£8.9 million infrastructure transformation set to begin in Leeds

Posted: 5 February 2020 |

The transformation is said to be part of Leeds City Council’s goal to improve the attractiveness of walking, cycling and public transport.

£8.9 million infrastructure transformation set to begin in Leeds

Credit: Leeds City Council

Work is to start on a major £8.9 million transformation of travel infrastructure on Infirmary Street in Leeds. The scheme is part of Leeds City Council’s Connecting Leeds programme which has a focus on doubling bus use by 2026.

From 24 February 2020, Connecting Leeds will begin work to turn the city centre street into a two-way road designed for bus and cycle priority access with provision for local access for businesses and residents. Some bus stops will be relocated to areas with wider footways for passengers to wait, and bus facilities will be upgraded. Bus-only restrictions aim to create more space to improve bus journey time reliability, with the work expected to be completed by winter 2020.

The programme also aims to enhance public spaces as part of a strategy to reduce car dominance in the city centre.

Leeds City Council Executive Board Member for Climate Change, Transport and Sustainable Development Councillor, Lisa Mulherin, said: “These plans are the next step on our journey to improve public transport reliability across the city centre for the future, to improve cycling and walking facilities and a further step towards our aim of increasing the pedestrianisation of the city centre.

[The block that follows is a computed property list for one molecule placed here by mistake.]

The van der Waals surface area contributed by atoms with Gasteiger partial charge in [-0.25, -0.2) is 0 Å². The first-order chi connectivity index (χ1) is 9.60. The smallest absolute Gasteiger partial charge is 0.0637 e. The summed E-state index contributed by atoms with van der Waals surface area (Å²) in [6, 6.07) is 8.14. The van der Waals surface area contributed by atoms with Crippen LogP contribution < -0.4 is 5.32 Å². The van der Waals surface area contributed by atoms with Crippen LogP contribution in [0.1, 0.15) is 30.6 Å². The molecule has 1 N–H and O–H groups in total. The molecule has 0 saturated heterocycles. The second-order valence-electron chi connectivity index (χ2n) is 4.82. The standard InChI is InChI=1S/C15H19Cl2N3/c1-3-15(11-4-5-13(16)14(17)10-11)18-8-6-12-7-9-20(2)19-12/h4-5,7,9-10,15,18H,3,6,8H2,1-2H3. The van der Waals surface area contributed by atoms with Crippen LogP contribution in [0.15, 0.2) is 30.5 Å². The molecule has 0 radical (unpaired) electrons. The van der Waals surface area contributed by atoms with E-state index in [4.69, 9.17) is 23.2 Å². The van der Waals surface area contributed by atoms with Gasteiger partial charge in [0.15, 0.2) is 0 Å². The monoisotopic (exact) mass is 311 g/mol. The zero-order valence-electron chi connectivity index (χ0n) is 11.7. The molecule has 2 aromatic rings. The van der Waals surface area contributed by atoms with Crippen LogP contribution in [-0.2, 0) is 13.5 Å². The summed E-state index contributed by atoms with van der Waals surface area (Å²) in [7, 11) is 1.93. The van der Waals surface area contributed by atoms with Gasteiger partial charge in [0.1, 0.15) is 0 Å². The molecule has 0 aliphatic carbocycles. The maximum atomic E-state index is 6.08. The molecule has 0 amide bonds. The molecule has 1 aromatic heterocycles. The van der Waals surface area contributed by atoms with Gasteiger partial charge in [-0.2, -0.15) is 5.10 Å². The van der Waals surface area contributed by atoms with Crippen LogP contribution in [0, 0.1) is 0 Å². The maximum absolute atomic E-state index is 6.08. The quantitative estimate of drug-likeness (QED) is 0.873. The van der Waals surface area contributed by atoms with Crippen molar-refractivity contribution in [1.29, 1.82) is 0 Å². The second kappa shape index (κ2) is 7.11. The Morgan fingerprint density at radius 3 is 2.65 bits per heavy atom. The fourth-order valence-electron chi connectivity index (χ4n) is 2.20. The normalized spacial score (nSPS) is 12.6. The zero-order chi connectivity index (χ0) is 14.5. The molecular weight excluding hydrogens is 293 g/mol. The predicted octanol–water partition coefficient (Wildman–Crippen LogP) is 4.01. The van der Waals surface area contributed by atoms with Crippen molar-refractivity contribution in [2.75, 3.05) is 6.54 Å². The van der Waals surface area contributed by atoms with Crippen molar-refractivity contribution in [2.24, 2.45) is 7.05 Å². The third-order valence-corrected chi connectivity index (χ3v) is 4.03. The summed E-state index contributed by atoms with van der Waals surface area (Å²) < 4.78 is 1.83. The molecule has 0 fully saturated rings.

“It is important to us that the public are kept up to date with what is going on and we will endeavour to keep them informed by providing regular updates, particularly on factors such as relocation of bus stops and road closures.”

Councillor Kim Groves, Chair of the West Yorkshire Combined Authority Transport Committee, added: “People regularly call for better local public transport in Leeds and through these Connecting Leeds schemes on Infirmary Street and Park Row, the work already underway on The Headrow and forthcoming works at the Corn Exchange and Armley Gyratory, we are investing tens of millions on doing just that.

“All these improvements are designed to support the increased use of buses by making them more reliable and punctual and to support our work to tackle climate change by easing congestion.”